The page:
RECYCLED PVC UNPROFITABLE FOR BAYSHORE

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Bayshore Vinyl Compounds Inc. has placed a spring expansion project on hold, the result of a collapse in its recycling business.

Two months after buying Occidental Chemical Corp.'s EcoVinyl line of post-consumer PVC compounds, Bayshore stopped reprocessing PVC.

Tennent, N.J.-based Bayshore bought the product line in June for one dollar, and invested about $3 million in equipment. It expected to produce 13 million pounds of EcoVinyl annually, with OxyChem as its sole distributor.

However, just after the transaction, OxyChem lost several customers for the 25 percent post-consumer EcoVinyl compounds, leaving Bayshore and its compounding division, Ricicla, without any post-consumer PVC business. Bayshore stopped buying PVC bottle scrap.

``We haven't produced a thing since August.'' Bayshore President Barry Axelrod said recently by telephone from Tennent.

In taking over the OxyChem line, Bayshore depended on rigid PVC containers collected from curbside programs around the country. Now, those containers are being landfilled, he said.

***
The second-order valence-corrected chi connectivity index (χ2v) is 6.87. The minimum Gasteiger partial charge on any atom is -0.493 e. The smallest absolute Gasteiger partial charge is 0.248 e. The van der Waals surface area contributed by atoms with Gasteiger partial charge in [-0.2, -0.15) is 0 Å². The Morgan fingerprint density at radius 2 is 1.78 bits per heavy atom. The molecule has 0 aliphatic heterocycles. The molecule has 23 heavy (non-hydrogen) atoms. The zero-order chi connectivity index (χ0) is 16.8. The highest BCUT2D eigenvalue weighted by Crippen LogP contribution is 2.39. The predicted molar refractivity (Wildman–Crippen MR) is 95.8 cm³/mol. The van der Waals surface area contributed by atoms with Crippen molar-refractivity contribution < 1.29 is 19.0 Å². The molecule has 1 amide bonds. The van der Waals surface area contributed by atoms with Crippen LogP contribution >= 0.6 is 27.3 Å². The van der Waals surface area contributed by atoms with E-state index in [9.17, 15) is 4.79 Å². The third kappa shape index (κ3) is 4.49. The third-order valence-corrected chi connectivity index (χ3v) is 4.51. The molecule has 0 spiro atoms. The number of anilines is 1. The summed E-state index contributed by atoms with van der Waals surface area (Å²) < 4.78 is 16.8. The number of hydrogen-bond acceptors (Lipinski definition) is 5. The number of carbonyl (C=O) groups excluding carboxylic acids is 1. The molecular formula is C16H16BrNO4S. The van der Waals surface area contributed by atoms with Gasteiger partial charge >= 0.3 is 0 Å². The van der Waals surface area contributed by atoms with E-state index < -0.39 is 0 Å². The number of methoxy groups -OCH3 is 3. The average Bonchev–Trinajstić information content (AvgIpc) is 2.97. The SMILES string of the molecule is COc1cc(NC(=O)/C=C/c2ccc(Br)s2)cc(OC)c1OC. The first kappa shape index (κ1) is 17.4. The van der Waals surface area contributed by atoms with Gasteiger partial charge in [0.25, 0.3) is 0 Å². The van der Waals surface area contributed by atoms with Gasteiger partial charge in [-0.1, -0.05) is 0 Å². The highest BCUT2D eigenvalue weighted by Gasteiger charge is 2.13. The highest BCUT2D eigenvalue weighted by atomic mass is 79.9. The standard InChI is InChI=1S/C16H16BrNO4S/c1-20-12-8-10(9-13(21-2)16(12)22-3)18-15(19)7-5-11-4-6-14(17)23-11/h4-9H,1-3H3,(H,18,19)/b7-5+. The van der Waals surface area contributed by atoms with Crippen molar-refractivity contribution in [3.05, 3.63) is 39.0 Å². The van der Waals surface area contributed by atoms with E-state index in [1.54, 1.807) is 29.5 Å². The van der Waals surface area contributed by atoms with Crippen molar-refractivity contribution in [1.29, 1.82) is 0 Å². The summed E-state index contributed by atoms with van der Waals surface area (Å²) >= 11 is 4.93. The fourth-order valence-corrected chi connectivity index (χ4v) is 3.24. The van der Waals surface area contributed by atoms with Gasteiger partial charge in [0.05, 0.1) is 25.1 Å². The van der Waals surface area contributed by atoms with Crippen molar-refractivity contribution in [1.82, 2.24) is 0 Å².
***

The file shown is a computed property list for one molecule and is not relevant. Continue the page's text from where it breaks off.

``California's repealed use of [post-consumer recycled content] hurt us,'' he added. ``Two or three other states were to follow California's lead. If we had government subsidies or legislation it would work. Someone's got to pay for it.''

Axelrod also believes the PVC producers don't want recycling to succeed.

``Recycling is going down the toilet,'' he said.

Although Oxychem jettisoned the EcoVinyl business after it proved to be unprofitable, Axelrod initially felt Bayshore could make the business prosper. But a proposed 25,000-square-foot expansion for this spring is on hold. Bayshore planned to use the new space as warehousing, Axelrod said.

The firm has seven compounding lines and 40 employees.